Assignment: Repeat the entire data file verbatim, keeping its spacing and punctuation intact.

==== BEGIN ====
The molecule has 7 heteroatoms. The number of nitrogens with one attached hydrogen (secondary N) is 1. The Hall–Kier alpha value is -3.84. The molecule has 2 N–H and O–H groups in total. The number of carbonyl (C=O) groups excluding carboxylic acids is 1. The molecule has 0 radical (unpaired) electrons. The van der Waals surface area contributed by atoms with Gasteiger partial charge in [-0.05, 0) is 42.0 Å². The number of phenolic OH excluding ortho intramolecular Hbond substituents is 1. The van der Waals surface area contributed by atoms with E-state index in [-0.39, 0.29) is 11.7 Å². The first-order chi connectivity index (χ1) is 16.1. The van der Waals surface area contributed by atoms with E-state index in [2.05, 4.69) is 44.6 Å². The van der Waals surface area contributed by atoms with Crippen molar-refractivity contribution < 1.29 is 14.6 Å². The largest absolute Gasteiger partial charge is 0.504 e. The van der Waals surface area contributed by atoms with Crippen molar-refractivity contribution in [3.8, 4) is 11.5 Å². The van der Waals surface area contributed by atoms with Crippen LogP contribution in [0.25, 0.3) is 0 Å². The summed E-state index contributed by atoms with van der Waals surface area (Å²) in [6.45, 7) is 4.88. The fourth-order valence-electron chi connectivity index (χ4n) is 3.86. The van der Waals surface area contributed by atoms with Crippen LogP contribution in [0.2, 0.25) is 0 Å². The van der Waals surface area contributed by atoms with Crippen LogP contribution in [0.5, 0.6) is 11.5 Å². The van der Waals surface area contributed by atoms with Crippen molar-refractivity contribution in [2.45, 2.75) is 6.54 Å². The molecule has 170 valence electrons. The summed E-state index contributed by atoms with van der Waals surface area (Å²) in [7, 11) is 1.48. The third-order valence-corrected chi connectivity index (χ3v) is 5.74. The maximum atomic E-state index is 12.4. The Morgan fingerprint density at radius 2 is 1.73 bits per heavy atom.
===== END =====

The molecule has 7 heteroatoms. The number of nitrogens with one attached hydrogen (secondary N) is 1. The Hall–Kier alpha value is -3.84. The molecule has 2 N–H and O–H groups in total. The number of carbonyl (C=O) groups excluding carboxylic acids is 1. The molecule has 0 radical (unpaired) electrons. The van der Waals surface area contributed by atoms with Gasteiger partial charge in [-0.05, 0) is 42.0 Å². The number of phenolic OH excluding ortho intramolecular Hbond substituents is 1. The van der Waals surface area contributed by atoms with E-state index in [-0.39, 0.29) is 11.7 Å². The first-order chi connectivity index (χ1) is 16.1. The van der Waals surface area contributed by atoms with E-state index in [2.05, 4.69) is 44.6 Å². The van der Waals surface area contributed by atoms with Crippen molar-refractivity contribution < 1.29 is 14.6 Å². The largest absolute Gasteiger partial charge is 0.504 e. The van der Waals surface area contributed by atoms with Crippen molar-refractivity contribution in [3.8, 4) is 11.5 Å². The van der Waals surface area contributed by atoms with Crippen LogP contribution in [0.25, 0.3) is 0 Å². The summed E-state index contributed by atoms with van der Waals surface area (Å²) in [6.45, 7) is 4.88. The fourth-order valence-electron chi connectivity index (χ4n) is 3.86. The van der Waals surface area contributed by atoms with Crippen LogP contribution in [0.2, 0.25) is 0 Å². The van der Waals surface area contributed by atoms with Crippen LogP contribution in [0.5, 0.6) is 11.5 Å². The van der Waals surface area contributed by atoms with Crippen molar-refractivity contribution in [2.45, 2.75) is 6.54 Å². The molecule has 170 valence electrons. The summed E-state index contributed by atoms with van der Waals surface area (Å²) in [7, 11) is 1.48. The third-order valence-corrected chi connectivity index (χ3v) is 5.74. The maximum atomic E-state index is 12.4. The Morgan fingerprint density at radius 2 is 1.73 bits per heavy atom.